Islamic, or Sharia banking is a growing market in the UK, growing at an average rate of 17% between 2008 and 2012. But what is it, and how does it differ to traditional banking?

Islamic banking: what are the principles?

Simply put, Islamic, or Sharia banking is a way of obtaining and providing finance that abides by Sharia law. Though the intricacies of Sharia Law and how closely a muslim decides to follow the laws are often a personal decision, at its heart, the main principles of Sharia banking are fairly straightforward:

  • Avoidance of all interest charges which are haram (forbidden)
  • Muslims are forbidden from investing in companies which deal with pork products, gambling, alcohol related businesses, or pornography.
  • Ambiguity (gharar), or an unknown return on investment, and gambling (maysair) are also forbidden under Sharia Law.
  • Any risk must be shared between at least two parties

Most non-Islamic lenders and borrowers can only operate due to lenders making money from interest gained from those borrowing, so obviously Islamic banking poses a unique set of challenges.

When did it begin?

Commercial Islamic banking in the UK has been around in one form or another since the early 1970s, but the first truly Islamic Bank in the UK obtained its license in 2004. There are now several dedicated banks offering Islamic banking in the UK.

Dedicated Islamic Banks in the UK

Britain has more dedicated Islamic banks than any other Western country, and was the first non-Islamic country to adopt them. There are currently five fully compliant banks in the UK.

Fully Sharia Compliant Banks in the UK

Many UK banks also offer Sharia compliant products and specific services for Muslims, including Barclays, and RBSLloyds also offers an Islamic current account which pays and charges zero interest. The UK also has a special Islamic index on the London Stock Exchange for Sharia compliant businesses. It’s a growing area, and it’s not just for Muslims, anyone can choose to bank this way.

Growing fast

A 2016 report from EY found the total Islamic banking market to be worth around £747bn, with a projected growth to £1.3tn by 2020. A knock-on effect is that Islamic banking is creating a growing number of jobs in this specialist sector, too.

Compliance in the UK

Central to Islamic banking is the notion that money has no intrinsic value and therefore making money from money (i.e. interest) is not allowed. However, in Sharia law, legitimately trading assets in a useful way can be used to procure wealth.

How Sharia banking works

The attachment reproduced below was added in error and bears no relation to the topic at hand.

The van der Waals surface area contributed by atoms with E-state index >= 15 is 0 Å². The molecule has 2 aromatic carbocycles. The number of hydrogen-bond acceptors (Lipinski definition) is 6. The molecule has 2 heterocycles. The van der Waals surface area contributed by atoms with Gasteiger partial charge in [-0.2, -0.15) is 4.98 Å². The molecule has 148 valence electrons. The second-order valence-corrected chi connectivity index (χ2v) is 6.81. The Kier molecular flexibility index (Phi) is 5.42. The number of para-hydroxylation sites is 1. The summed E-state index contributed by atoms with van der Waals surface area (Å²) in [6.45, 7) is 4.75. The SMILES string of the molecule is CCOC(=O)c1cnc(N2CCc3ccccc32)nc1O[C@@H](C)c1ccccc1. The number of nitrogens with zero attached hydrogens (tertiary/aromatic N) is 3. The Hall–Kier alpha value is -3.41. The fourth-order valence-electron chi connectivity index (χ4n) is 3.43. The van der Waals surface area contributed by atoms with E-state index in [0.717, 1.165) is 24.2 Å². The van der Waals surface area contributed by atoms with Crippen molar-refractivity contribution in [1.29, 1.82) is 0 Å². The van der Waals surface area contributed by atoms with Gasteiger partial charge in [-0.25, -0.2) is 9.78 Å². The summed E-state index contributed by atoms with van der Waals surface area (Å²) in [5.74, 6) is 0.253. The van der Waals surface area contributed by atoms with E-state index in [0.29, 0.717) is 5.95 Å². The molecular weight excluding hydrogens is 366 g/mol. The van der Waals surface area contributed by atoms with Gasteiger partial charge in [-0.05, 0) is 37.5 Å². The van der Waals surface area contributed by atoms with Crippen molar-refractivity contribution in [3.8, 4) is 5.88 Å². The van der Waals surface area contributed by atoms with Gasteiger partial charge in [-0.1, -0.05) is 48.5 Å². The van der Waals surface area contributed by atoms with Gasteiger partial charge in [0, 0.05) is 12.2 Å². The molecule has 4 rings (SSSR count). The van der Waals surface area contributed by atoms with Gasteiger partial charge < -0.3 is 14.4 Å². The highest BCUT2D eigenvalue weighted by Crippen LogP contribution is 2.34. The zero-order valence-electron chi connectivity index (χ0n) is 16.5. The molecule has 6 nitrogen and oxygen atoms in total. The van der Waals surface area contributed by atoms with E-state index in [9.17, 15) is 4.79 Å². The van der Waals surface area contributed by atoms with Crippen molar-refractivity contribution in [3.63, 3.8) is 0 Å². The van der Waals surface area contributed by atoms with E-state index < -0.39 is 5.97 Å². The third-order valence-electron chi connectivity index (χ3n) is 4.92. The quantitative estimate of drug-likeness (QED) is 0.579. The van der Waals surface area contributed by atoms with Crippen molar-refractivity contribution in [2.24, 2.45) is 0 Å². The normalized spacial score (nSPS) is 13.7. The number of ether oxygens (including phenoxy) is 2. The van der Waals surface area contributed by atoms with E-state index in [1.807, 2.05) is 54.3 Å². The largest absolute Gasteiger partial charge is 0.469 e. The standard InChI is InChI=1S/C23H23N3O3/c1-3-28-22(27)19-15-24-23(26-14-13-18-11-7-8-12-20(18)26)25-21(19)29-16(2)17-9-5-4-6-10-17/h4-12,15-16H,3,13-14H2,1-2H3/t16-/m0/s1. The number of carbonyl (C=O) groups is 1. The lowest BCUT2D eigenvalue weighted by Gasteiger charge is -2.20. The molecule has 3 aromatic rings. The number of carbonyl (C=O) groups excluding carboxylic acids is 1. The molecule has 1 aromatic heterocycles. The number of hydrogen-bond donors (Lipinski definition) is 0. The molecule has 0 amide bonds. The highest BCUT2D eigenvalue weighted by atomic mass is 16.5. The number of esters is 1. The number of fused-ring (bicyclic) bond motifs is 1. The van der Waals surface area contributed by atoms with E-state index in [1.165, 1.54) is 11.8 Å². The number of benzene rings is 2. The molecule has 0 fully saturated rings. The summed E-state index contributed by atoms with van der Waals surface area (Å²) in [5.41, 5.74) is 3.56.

By remembering that in essence, all forms of interest are forbidden, some workarounds can be constructed. There are five main ways in which business is done, while still maintaining the principles of Sharia:


Is a method of leasing whereby a bank buys an asset and then leases it back to a customer over a specific timeframe.


Is similar to Ijara, except that at the end of the specific timeframe, the customer has the option to purchase the item. This can be used in a buy-to-rent scenario, or as a mortgage alternative.


Often used to finance working capital, this describes multiple parties contributing to financing a venture. Profits, and similarly, losses, are calculated as predetermined ratios based on how much a single party contributes. This is because in Islam, “one cannot lose, what they did not contribute”.


Is simply a form of credit in which another party pays outright for an asset, which is then loaned back to the customer. A charge for doing so is predetermined by both parties, rather than interest. This is used in place of traditional loans and interest accrued on them.


Is a specialist investment where one party contribute money, and the other provides work (typically investment advice). Any gains, or losses, from the initial money, are shared by both parties.


Even for the dedicated Muslim, Islamic banking can be a tricky area to fully comprehend. However, as with all forms of banking, by carefully taking note of terms and conditions, fees, and product details a favourable product offering can be obtained.

While there is still no UK “kitemark” for Sharia compliance in financial products, it is important that any customer carefully considers whether a product meets the requirement of their faith or not. One way to do this is by reading our Islamic banking reviews on Smart Money People to see what others have to say about the companies they deal with. 

Or if you wish to express your own views on an Islamic financial product you currently use, or have used, please leave a review of your own and help others find the best Islamic banking products in the UK today.